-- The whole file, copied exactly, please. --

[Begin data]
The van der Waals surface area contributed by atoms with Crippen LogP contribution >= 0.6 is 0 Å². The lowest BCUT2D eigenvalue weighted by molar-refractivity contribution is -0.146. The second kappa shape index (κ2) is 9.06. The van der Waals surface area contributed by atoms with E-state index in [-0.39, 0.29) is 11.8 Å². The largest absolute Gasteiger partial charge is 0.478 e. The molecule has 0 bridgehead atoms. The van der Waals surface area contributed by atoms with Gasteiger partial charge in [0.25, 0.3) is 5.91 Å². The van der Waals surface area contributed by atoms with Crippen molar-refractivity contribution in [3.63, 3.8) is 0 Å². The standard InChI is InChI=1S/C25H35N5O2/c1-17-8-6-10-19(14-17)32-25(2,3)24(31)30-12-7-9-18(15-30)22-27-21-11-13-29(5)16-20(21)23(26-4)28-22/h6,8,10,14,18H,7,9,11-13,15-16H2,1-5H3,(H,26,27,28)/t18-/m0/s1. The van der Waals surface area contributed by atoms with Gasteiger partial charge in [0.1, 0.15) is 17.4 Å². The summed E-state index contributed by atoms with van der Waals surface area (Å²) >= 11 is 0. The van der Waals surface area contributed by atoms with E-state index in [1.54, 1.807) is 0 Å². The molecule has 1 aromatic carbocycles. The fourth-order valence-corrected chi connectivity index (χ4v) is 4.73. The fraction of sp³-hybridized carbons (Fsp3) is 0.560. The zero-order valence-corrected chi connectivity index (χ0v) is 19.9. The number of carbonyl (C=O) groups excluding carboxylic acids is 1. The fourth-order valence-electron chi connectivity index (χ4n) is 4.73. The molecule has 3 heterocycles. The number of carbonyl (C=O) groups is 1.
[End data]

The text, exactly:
The van der Waals surface area contributed by atoms with Crippen LogP contribution >= 0.6 is 0 Å². The lowest BCUT2D eigenvalue weighted by molar-refractivity contribution is -0.146. The second kappa shape index (κ2) is 9.06. The van der Waals surface area contributed by atoms with E-state index in [-0.39, 0.29) is 11.8 Å². The largest absolute Gasteiger partial charge is 0.478 e. The molecule has 0 bridgehead atoms. The van der Waals surface area contributed by atoms with Gasteiger partial charge in [0.25, 0.3) is 5.91 Å². The van der Waals surface area contributed by atoms with Crippen molar-refractivity contribution in [3.63, 3.8) is 0 Å². The standard InChI is InChI=1S/C25H35N5O2/c1-17-8-6-10-19(14-17)32-25(2,3)24(31)30-12-7-9-18(15-30)22-27-21-11-13-29(5)16-20(21)23(26-4)28-22/h6,8,10,14,18H,7,9,11-13,15-16H2,1-5H3,(H,26,27,28)/t18-/m0/s1. The van der Waals surface area contributed by atoms with Gasteiger partial charge in [0.1, 0.15) is 17.4 Å². The summed E-state index contributed by atoms with van der Waals surface area (Å²) >= 11 is 0. The van der Waals surface area contributed by atoms with E-state index in [1.54, 1.807) is 0 Å². The molecule has 1 aromatic carbocycles. The fourth-order valence-corrected chi connectivity index (χ4v) is 4.73. The fraction of sp³-hybridized carbons (Fsp3) is 0.560. The zero-order valence-corrected chi connectivity index (χ0v) is 19.9. The number of carbonyl (C=O) groups excluding carboxylic acids is 1. The fourth-order valence-electron chi connectivity index (χ4n) is 4.73. The molecule has 3 heterocycles. The number of carbonyl (C=O) groups is 1.